FIFA CONFEDERATIONS CUP STANDINGS & RESULTS
- Midfielder Ricardo Clark is suspended for Thursday’s match against Brazil following his 33rd-minute red card. It was the first red card for the U.S. since Steve Cherundolo was sent off for a second caution at Guatemala on Aug. 20, 2008. It was Clark’s first career red card in 20 appearances.
- The U.S. has now been issued three red cards in their last two matches against Italy. Both Pablo Mastroeni (red card) and Eddie Pope (two cautions) were dismissed from the 1-1 draw in the 2006 FIFA World Cup. In that match, the U.S. played the final 43 minutes down a man.
- Jonathan Bornstein was the only other U.S. player disciplined, earning a caution in the first half. If he accumulates a yellow card against Brazil, he will miss the group finale against Egypt. Yellow cards do not carry over into July’s CONCACAF Gold Cup; however, if a player receives a red card in the final Confederations Cup match for the U.S., he will be suspended for the Gold Cup opener.
- Landon Donovan’s penalty kick goal against Italy was his ninth conversion in nine tries for the U.S. Eight of his last 10 goals (and nine of his last 15) have come from the penalty spot.
- U.S. captain Carlos Bocanegra missed the opening game with a hamstring strain. His status for Thursday is questionable. The U.S. is already without several regulars at the FIFA Confederations Cup due to injury including Steve Cherundolo, Frankie Hejduk, Maurice Edu and Brian Ching.
- Donovan, Tim Howard and DaMarcus Beasley were the only three of 14 players that appeared for the U.S. in the opening game to have Confederations Cup experience, with 11 players making their debut.
- Thursday’s match against FIFA No. 5 Brazil will be the sixth time the U.S. has faced a team ranked in the top five since the start of 2007. The U.S. has a 0-4-1 record against Argentina (twice), Brazil, Italy and Spain under Bob Bradley.
- Thursday will also be the second time under Bradley that the U.S. has faced teams ranked in the top five in back-to-back games in less than a week. The U.S. lost 1-0 at No. 4 Spain on June 4, 2008, before returning home to draw No. 1 Argentina 0-0 on June 8.
- The U.S. has an all-time record of 7-17-1 against teams ranked five or higher since the FIFA World Ranking began in August 1993. The only victory against a top-three team was against No. 1 Brazil in the 1998 CONCACAF Gold Cup. At neutral sites, the U.S. is 2-7-0 against top-five teams.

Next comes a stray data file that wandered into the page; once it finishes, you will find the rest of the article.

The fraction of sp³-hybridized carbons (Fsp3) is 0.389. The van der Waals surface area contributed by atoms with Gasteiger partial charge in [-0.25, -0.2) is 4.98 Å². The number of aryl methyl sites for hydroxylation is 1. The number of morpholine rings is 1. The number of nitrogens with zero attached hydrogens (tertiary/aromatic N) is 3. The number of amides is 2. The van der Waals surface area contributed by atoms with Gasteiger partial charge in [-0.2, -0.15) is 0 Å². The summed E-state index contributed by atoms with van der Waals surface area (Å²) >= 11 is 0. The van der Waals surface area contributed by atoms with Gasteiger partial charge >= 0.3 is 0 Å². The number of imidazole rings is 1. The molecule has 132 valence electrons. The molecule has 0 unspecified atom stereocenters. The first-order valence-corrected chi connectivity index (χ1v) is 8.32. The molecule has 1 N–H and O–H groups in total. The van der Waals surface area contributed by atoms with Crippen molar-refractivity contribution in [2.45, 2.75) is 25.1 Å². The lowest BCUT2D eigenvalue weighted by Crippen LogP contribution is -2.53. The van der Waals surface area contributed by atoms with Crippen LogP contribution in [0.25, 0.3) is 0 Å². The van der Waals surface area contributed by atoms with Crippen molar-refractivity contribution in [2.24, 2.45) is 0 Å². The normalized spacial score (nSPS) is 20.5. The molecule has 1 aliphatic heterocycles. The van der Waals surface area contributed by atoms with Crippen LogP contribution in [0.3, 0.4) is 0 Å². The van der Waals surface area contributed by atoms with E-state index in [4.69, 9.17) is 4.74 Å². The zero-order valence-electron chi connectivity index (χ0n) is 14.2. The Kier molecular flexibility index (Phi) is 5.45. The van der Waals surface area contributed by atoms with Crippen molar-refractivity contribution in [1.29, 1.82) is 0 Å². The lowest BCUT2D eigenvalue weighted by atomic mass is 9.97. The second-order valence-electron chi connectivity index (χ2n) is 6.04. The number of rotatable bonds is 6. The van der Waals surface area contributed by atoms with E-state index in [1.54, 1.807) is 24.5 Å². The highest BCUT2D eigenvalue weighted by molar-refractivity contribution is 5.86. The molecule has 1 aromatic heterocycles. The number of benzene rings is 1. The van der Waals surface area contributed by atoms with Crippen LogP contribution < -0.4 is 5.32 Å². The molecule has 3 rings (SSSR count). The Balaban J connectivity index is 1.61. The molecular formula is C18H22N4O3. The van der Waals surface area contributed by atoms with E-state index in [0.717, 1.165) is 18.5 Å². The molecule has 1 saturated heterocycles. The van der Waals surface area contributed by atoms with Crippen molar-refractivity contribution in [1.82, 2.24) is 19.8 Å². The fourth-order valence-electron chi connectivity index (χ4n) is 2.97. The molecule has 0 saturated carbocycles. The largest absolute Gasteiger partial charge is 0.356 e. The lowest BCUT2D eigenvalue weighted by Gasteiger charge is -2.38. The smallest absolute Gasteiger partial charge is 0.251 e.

- The U.S. has not been shutout since the 0-0 draw against Argentina in 2008, a span of 15 games. The record for consecutive games scoring for the U.S. is 23, from May 13, 2004, until July 9, 2005.
- The Italy match was just the fifth time in 39 games under Bradley that the U.S. has surrendered three or more goals, with top-five teams accounting for three occurrences (Argentina, Brazil, Italy).
- The U.S. has posted one win in 13 tries against Brazil. The singular win, in a 1998 CONCACAF Gold Cup semifinal, was in fact the victory that clinched the USA’s berth to the 1999 FIFA Confederations Cup in Mexico (Mexico won the 1998 Gold Cup but qualified for the Confederations Cup that year as host).
- Preki Radosavljevic, who scored the game-winning goal in the 1-0 victory in 1998, is now the head coach at Chivas USA in MLS where he coaches Sacha Kljestan and Jonathan Bornstein.
- The U.S. has two previous meetings against Brazil at the Confederations Cup, a pair of 1-0 losses in both 1999 and 2003. In both cases, the tournaments’ winners of both the Golden Shoe and Golden Ball scored the lone goal allowed by the U.S. in Ronaldinho (1999) and Adriano (2003).
- Bocanegra is one of two players to have previously scored against Brazil and is the only player with multiple goals. He scored the lone U.S. goal in the 2-1 loss of the semifinals of the 2003 Gold Cup, then scored the opening goal in the 4-2 defeat in the friendly on Sept. 7, 2007, in Chicago. Clint Dempsey is the other player with a goal, also on Sept. 7, 2007.